NEW YORK (Reuters) - A former researcher athas found that many basic studies on cancer -- a high proportion of them from university labs -- are unreliable, with grim consequences for producing new medicines in the future.
During a decade as head of global cancer research at Amgen, identified 53 "landmark" publications -- papers in top journals, from reputable labs -- for his team to reproduce. Begley sought to double-check the findings before trying to build on them for drug development.
Result: 47 of the 53 could not be replicated. He described his findings in a commentary piece published on Wednesday in the journal Nature.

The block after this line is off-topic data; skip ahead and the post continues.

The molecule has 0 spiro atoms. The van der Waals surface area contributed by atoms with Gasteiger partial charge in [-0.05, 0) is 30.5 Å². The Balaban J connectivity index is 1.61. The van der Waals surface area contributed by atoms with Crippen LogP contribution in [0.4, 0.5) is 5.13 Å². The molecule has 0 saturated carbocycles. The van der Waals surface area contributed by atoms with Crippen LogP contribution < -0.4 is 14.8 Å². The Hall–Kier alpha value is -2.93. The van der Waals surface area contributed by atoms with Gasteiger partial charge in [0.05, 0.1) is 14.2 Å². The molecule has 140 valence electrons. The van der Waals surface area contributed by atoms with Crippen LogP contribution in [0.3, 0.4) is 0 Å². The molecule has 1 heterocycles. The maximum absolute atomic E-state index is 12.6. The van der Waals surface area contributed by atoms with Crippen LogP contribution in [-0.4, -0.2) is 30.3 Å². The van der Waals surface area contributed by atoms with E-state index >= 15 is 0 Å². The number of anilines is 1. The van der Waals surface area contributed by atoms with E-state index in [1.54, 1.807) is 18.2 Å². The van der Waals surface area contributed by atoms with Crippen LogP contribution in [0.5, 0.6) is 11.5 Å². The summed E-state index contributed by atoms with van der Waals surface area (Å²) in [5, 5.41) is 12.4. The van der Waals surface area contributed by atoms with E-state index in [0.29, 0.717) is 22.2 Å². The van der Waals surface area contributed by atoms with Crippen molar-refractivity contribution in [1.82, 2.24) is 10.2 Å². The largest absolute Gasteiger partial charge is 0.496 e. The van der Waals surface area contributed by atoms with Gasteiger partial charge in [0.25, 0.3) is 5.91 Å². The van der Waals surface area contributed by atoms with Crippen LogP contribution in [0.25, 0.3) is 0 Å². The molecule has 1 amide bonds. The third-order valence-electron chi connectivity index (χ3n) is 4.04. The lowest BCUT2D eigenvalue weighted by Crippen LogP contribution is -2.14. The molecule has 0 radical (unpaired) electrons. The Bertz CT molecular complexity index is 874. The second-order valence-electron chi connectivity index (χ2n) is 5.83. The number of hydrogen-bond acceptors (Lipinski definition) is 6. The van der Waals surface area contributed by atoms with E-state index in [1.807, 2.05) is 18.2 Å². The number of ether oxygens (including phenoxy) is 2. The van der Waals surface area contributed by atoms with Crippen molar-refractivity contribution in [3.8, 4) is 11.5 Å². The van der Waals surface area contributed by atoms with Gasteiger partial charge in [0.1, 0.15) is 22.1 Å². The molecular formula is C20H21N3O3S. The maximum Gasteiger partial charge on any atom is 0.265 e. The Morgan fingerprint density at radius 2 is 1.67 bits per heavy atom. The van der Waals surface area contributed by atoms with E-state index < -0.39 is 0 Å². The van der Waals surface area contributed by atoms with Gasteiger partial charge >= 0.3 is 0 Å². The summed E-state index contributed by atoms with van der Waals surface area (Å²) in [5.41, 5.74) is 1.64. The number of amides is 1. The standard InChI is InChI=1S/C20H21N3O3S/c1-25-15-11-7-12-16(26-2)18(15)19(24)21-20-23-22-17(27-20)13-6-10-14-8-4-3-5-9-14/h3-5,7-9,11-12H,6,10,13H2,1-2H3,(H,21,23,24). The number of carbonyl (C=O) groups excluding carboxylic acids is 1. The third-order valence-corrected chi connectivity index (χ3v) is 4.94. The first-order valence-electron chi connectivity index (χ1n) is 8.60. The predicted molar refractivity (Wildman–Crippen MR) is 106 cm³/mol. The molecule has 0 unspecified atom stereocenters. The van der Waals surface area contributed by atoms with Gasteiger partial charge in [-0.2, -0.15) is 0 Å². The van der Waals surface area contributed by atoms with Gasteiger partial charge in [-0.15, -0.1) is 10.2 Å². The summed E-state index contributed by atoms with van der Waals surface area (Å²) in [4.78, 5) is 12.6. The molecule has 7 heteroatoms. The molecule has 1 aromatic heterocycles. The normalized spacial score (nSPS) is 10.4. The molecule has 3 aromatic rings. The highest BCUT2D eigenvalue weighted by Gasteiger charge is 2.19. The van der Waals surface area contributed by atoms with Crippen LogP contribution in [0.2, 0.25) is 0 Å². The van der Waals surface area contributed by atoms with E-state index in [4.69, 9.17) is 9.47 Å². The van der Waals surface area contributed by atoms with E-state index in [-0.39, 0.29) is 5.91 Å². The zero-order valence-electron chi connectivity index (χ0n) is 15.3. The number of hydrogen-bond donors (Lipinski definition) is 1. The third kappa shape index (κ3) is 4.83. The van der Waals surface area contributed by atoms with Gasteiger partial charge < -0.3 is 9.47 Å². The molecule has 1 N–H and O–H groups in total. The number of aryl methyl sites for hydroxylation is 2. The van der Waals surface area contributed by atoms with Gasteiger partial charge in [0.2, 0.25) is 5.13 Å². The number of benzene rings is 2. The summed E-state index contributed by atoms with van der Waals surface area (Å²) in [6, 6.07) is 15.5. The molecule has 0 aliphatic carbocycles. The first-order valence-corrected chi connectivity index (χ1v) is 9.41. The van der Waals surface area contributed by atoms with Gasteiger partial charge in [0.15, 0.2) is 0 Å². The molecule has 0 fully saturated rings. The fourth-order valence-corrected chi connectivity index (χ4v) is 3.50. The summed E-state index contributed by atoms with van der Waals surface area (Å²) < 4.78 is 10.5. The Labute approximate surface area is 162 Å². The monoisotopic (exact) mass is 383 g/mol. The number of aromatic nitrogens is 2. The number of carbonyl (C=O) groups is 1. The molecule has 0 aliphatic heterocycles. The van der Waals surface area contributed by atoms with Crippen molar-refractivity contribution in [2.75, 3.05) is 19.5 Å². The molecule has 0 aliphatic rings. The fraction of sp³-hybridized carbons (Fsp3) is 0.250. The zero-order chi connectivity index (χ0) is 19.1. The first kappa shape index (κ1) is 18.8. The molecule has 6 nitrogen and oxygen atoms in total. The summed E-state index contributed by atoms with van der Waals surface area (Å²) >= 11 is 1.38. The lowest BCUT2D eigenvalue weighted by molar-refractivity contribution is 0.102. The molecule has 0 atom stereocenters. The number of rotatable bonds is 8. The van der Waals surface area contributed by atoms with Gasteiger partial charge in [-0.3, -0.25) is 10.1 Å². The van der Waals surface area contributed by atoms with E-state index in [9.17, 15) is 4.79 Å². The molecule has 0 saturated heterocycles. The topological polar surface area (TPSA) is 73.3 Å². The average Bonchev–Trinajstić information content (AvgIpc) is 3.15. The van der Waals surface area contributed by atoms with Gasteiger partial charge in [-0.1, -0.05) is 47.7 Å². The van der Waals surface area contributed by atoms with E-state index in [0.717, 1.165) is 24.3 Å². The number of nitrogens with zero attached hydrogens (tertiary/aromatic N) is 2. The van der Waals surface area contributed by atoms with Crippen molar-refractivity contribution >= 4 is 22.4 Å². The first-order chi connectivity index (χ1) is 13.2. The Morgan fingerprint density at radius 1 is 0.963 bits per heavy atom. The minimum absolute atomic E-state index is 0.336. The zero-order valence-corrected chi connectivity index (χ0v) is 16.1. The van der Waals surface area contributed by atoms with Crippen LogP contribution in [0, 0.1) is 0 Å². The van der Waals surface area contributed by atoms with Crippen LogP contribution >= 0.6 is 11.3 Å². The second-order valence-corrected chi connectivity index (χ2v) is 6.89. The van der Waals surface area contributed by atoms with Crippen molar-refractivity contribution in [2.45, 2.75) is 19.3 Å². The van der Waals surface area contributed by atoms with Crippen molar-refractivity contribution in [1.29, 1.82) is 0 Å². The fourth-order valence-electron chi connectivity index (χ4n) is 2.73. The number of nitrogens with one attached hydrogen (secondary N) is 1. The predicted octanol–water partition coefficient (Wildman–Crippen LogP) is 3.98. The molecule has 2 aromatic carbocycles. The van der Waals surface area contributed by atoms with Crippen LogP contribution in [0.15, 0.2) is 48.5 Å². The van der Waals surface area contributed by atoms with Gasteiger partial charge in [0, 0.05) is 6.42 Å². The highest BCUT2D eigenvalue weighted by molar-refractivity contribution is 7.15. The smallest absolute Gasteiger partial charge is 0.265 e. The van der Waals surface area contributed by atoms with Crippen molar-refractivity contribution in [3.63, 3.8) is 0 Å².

"It was shocking," said Begley, now senior vice president of privately held biotechnology company TetraLogic, which develops cancer drugs. "These are the studies the pharmaceutical industry relies on to identify new targets for drug development. But if you're going to place a $1 million or $2 million or $5 million bet on an observation, you need to be sure it's true. As we tried to reproduce these papers we became convinced you can't take anything at face value."It is kinda scary, isn't it? Maybe the severe problems with the global warming bad science aren't just political. Maybe it reflects a larger problem?